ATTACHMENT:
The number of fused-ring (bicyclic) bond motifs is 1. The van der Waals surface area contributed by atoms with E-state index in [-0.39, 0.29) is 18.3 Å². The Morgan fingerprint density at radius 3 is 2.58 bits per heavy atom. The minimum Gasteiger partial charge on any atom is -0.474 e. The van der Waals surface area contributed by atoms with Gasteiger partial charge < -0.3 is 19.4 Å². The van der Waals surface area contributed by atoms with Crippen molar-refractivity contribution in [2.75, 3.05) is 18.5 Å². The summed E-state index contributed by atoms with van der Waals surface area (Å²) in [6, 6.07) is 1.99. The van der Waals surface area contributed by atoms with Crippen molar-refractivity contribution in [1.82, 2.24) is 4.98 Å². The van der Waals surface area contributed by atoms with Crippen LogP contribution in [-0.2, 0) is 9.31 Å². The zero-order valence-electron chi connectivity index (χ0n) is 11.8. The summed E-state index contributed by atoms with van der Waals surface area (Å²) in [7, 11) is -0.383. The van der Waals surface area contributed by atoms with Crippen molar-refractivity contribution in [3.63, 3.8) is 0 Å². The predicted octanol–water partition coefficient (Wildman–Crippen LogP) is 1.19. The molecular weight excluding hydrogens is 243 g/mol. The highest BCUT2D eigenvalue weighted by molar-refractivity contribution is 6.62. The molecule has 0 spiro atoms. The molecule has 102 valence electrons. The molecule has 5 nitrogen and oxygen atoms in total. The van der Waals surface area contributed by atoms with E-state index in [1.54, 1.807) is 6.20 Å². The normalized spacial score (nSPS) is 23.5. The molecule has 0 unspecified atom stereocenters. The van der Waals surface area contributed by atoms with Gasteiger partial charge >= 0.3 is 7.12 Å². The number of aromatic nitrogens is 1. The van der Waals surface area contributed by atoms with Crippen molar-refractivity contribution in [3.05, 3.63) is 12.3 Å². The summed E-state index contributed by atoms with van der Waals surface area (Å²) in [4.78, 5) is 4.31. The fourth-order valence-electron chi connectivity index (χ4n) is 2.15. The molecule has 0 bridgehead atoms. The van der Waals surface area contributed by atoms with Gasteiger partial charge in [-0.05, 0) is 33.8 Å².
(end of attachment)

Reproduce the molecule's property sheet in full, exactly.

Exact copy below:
The number of fused-ring (bicyclic) bond motifs is 1. The van der Waals surface area contributed by atoms with E-state index in [-0.39, 0.29) is 18.3 Å². The Morgan fingerprint density at radius 3 is 2.58 bits per heavy atom. The minimum Gasteiger partial charge on any atom is -0.474 e. The van der Waals surface area contributed by atoms with Gasteiger partial charge < -0.3 is 19.4 Å². The van der Waals surface area contributed by atoms with Crippen molar-refractivity contribution in [2.75, 3.05) is 18.5 Å². The summed E-state index contributed by atoms with van der Waals surface area (Å²) in [6, 6.07) is 1.99. The van der Waals surface area contributed by atoms with Crippen molar-refractivity contribution in [1.82, 2.24) is 4.98 Å². The van der Waals surface area contributed by atoms with Crippen LogP contribution in [-0.2, 0) is 9.31 Å². The zero-order valence-electron chi connectivity index (χ0n) is 11.8. The summed E-state index contributed by atoms with van der Waals surface area (Å²) in [7, 11) is -0.383. The van der Waals surface area contributed by atoms with Crippen molar-refractivity contribution in [3.63, 3.8) is 0 Å². The predicted octanol–water partition coefficient (Wildman–Crippen LogP) is 1.19. The molecular weight excluding hydrogens is 243 g/mol. The highest BCUT2D eigenvalue weighted by molar-refractivity contribution is 6.62. The molecule has 0 spiro atoms. The molecule has 102 valence electrons. The molecule has 5 nitrogen and oxygen atoms in total. The van der Waals surface area contributed by atoms with E-state index in [1.54, 1.807) is 6.20 Å². The normalized spacial score (nSPS) is 23.5. The molecule has 0 unspecified atom stereocenters. The van der Waals surface area contributed by atoms with Gasteiger partial charge >= 0.3 is 7.12 Å². The number of aromatic nitrogens is 1. The van der Waals surface area contributed by atoms with Crippen molar-refractivity contribution in [3.05, 3.63) is 12.3 Å². The summed E-state index contributed by atoms with van der Waals surface area (Å²) in [4.78, 5) is 4.31. The fourth-order valence-electron chi connectivity index (χ4n) is 2.15. The molecule has 0 bridgehead atoms. The van der Waals surface area contributed by atoms with Gasteiger partial charge in [-0.05, 0) is 33.8 Å².